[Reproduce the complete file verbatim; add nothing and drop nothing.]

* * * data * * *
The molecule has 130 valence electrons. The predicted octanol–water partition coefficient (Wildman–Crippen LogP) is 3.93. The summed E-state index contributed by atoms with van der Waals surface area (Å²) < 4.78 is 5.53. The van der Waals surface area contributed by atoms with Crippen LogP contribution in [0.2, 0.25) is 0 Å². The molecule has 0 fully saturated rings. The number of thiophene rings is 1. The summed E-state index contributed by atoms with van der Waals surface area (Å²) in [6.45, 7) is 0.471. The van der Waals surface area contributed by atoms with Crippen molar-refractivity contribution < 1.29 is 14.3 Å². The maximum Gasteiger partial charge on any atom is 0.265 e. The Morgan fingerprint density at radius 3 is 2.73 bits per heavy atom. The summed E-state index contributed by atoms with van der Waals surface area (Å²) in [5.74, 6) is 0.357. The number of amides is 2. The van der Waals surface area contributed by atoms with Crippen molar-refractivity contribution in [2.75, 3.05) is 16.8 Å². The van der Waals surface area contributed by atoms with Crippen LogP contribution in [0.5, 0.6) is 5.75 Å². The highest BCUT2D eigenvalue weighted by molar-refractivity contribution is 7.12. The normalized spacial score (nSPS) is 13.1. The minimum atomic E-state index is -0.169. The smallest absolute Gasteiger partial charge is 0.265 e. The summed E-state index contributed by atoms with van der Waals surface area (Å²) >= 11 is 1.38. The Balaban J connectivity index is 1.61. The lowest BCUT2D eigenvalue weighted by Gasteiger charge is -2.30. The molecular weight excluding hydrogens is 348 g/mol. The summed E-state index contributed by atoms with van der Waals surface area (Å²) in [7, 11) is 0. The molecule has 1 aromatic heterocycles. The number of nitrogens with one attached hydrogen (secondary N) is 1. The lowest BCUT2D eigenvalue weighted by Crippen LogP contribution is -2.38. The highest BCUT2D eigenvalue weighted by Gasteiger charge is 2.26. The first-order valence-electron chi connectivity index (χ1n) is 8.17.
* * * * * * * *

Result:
The molecule has 130 valence electrons. The predicted octanol–water partition coefficient (Wildman–Crippen LogP) is 3.93. The summed E-state index contributed by atoms with van der Waals surface area (Å²) < 4.78 is 5.53. The van der Waals surface area contributed by atoms with Crippen LogP contribution in [0.2, 0.25) is 0 Å². The molecule has 0 fully saturated rings. The number of thiophene rings is 1. The summed E-state index contributed by atoms with van der Waals surface area (Å²) in [6.45, 7) is 0.471. The van der Waals surface area contributed by atoms with Crippen molar-refractivity contribution < 1.29 is 14.3 Å². The maximum Gasteiger partial charge on any atom is 0.265 e. The Morgan fingerprint density at radius 3 is 2.73 bits per heavy atom. The summed E-state index contributed by atoms with van der Waals surface area (Å²) in [5.74, 6) is 0.357. The number of amides is 2. The van der Waals surface area contributed by atoms with Crippen molar-refractivity contribution in [2.75, 3.05) is 16.8 Å². The van der Waals surface area contributed by atoms with Crippen LogP contribution in [0.5, 0.6) is 5.75 Å². The highest BCUT2D eigenvalue weighted by molar-refractivity contribution is 7.12. The normalized spacial score (nSPS) is 13.1. The minimum atomic E-state index is -0.169. The smallest absolute Gasteiger partial charge is 0.265 e. The summed E-state index contributed by atoms with van der Waals surface area (Å²) >= 11 is 1.38. The Balaban J connectivity index is 1.61. The lowest BCUT2D eigenvalue weighted by Gasteiger charge is -2.30. The molecular weight excluding hydrogens is 348 g/mol. The summed E-state index contributed by atoms with van der Waals surface area (Å²) in [7, 11) is 0. The molecule has 1 aromatic heterocycles. The number of nitrogens with one attached hydrogen (secondary N) is 1. The lowest BCUT2D eigenvalue weighted by Crippen LogP contribution is -2.38. The highest BCUT2D eigenvalue weighted by Gasteiger charge is 2.26. The first-order valence-electron chi connectivity index (χ1n) is 8.17.